5. Go farm-to-fork

One way to get a true taste of local culture is through a farm-to-fork restaurant serving dishes crafted from locally-sourced ingredients. If you head to Brooklyn’s Williamsburg neighborhood and walk down Bedford Avenue and its surrounds, you’ll find almost nothing but, with sustainable eateries like Wild, Allswell , Traif  and Brooklyn Oenology , a New York winery also serving local nibbles. In Manhattan, don’t miss ABC Kitchen , where ingredients are not only locally and humanely sourced, but healthy and free of any chemicals or hormones. The grilled bread topped with house-made ricotta and fig compote, and the fried organic chicken with collard greens are both menu standouts.

Jessica Festa is the editor of the online food, culture and responsible travel magazine, Epicure & Culture  as the solo and offbeat travel blog, Jessie on a Journey . She enjoys getting lost in new cities and having experiences you don’t read about in guidebooks. Some of her favorite travel experiences have been teaching English in Thailand, trekking her way through South America, backpacking Europe solo, road tripping through Australia, agritouring through Tuscany, and volunteering in Ghana.  You can also follow Jessie’s adventures on Facebook , Twitter  and Instagram.

NYC on a Budget

By Jessica Festa


(Photo by Erik Drost)

While NYC is known for being pricey, it doesn’t have to be. All you need are a few insider tips and you’ll enjoy the best of the Big Apple on a budget. From free tours to complimentary nibbles, here are some top tips for New York on a budget, as told by a local.

1. Opt for free experiences

It’s a myth that everything in NYC costs a fortune. In fact, the city is full of complimentary experiences to enjoy. Wander lush and fun-filled grounds like Central and Prospect Parks, head to Bryant Park to learn juggling or take a yoga class, wander the inspiring Socrates Sculpture Park, see a show at Upright Citizens Brigade ($0-$10), take a free class at the New York Public Library, and keep your eyes peeled for free tastings at wine shops like Astor Wines & Spirits and Big Tree Bottles.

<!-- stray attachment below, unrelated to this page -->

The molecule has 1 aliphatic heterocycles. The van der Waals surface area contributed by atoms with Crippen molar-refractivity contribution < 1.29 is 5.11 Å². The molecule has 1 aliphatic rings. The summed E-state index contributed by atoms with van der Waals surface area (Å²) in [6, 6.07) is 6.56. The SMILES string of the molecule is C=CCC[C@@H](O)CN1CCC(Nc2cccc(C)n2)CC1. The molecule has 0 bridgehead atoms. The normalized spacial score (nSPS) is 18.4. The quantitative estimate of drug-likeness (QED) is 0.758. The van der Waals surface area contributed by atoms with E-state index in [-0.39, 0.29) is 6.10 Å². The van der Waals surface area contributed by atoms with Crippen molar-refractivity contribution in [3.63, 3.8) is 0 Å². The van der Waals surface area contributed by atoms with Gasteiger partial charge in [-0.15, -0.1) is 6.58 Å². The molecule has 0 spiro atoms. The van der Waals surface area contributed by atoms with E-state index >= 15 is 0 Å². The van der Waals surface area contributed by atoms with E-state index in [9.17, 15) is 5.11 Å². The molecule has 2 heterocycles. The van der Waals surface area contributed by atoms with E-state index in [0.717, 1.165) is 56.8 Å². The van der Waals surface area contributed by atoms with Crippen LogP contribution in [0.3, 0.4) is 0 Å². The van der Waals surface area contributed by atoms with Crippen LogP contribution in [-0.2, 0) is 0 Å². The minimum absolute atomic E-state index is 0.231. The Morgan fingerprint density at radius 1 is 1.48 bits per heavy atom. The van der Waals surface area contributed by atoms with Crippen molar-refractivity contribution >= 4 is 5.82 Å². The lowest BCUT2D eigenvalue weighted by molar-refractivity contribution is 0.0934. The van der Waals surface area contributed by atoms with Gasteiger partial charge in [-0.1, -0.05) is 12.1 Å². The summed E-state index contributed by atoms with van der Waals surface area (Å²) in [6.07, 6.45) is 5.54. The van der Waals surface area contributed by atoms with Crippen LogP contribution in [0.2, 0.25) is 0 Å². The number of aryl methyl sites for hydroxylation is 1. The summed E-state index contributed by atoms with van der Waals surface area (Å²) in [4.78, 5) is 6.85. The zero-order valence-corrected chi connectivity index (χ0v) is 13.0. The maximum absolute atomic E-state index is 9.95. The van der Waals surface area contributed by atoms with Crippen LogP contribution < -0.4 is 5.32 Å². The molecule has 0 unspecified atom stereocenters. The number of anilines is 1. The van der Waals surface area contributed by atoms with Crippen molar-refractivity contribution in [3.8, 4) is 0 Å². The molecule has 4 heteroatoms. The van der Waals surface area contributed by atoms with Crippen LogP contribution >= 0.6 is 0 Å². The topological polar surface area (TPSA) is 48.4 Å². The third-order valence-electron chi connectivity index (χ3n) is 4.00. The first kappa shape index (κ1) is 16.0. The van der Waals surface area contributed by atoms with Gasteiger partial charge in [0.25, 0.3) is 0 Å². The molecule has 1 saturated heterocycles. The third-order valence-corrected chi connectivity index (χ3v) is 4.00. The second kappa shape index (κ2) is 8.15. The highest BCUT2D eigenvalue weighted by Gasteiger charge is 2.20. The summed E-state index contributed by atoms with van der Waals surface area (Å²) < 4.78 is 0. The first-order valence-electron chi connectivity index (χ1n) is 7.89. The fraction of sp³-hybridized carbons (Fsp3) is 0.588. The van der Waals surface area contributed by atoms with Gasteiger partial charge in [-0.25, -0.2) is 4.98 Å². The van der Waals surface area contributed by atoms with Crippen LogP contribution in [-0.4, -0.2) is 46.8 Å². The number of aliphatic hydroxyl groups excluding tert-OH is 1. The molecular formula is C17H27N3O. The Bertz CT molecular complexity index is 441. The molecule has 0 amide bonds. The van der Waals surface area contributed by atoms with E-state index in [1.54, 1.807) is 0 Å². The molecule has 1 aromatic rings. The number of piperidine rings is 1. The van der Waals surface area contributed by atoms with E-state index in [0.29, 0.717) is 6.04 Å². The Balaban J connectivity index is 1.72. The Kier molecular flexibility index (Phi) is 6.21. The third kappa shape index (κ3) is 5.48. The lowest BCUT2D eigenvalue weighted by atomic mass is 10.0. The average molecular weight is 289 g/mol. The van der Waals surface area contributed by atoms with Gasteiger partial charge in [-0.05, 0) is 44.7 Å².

A number of world class museums offer donation-only based entry, like the American Museum of Natural History, Metropolitan Museum of Art, The Museum at the Fashion Institute of Technology, National Museum of the American Indian and the Leslie–Lohman Museum of Gay and Lesbian Art. If a museum isn’t free, check their website to see if they offer any special free days or evenings, as many do.4487307969_35184152e4_z

 (Photo by Tassilo von Parseval)

2. Skip the taxi

Depending where you need to go, you’ll often be able to reach a destination quicker when taking the subway, as you’ll skip the street traffic. Although NYC’s extensive transport map appears similar to a scary alien creature when you first look at it, it’s actually simple to understand — and can take you literally anywhere you need to go. The easiest way to navigate the subway is with an app like Embark  or HopStop, which both tell you exactly what you need to do to get from Point A to Point B. If you don’t have a smartphone, HopStop provides subway directions through its website.

3. Complimentary walking tours that rock

When planning a budget-friendly trip to NYC, don’t just book the first excursion that shows up in a Google search. First, check the offerings of Free Tours by Foot . This sightseeing company works on a tips-only basis, so the  walking excursions themselves are no charge. You’ll just need to make a reservation to reserve your spot. To show you just how varied their tour offerings are, some options include Ghosts of Greenwich Village, Gramercy Thrift and Vintage Shopping Day, Central Park, Brooklyn Graffiti And Street Art, and Harlem Food, to name a few.